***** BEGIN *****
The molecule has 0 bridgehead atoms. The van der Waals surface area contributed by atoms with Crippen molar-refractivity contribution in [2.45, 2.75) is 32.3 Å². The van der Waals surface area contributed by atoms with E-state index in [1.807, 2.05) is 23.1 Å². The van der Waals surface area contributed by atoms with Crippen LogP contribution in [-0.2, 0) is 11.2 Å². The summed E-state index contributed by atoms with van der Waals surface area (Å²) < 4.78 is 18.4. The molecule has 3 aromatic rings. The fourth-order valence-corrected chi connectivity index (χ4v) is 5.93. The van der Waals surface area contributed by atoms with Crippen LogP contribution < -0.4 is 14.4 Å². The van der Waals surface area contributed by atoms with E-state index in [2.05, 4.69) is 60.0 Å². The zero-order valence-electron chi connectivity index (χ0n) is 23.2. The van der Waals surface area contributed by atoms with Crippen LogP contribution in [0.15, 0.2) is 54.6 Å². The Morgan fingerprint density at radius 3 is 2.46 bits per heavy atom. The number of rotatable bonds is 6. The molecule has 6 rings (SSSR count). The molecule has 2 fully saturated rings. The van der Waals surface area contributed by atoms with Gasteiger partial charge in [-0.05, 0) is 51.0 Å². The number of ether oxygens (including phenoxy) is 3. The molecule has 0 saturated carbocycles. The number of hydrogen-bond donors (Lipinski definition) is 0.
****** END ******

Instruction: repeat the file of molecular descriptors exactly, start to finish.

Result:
The molecule has 0 bridgehead atoms. The van der Waals surface area contributed by atoms with Crippen molar-refractivity contribution in [2.45, 2.75) is 32.3 Å². The van der Waals surface area contributed by atoms with E-state index in [1.807, 2.05) is 23.1 Å². The van der Waals surface area contributed by atoms with Crippen LogP contribution in [-0.2, 0) is 11.2 Å². The summed E-state index contributed by atoms with van der Waals surface area (Å²) < 4.78 is 18.4. The molecule has 3 aromatic rings. The fourth-order valence-corrected chi connectivity index (χ4v) is 5.93. The van der Waals surface area contributed by atoms with Crippen LogP contribution < -0.4 is 14.4 Å². The van der Waals surface area contributed by atoms with E-state index in [2.05, 4.69) is 60.0 Å². The zero-order valence-electron chi connectivity index (χ0n) is 23.2. The van der Waals surface area contributed by atoms with Crippen LogP contribution in [0.15, 0.2) is 54.6 Å². The Morgan fingerprint density at radius 3 is 2.46 bits per heavy atom. The number of rotatable bonds is 6. The molecule has 6 rings (SSSR count). The molecule has 2 fully saturated rings. The van der Waals surface area contributed by atoms with Gasteiger partial charge in [-0.05, 0) is 51.0 Å². The number of ether oxygens (including phenoxy) is 3. The molecule has 0 saturated carbocycles. The number of hydrogen-bond donors (Lipinski definition) is 0.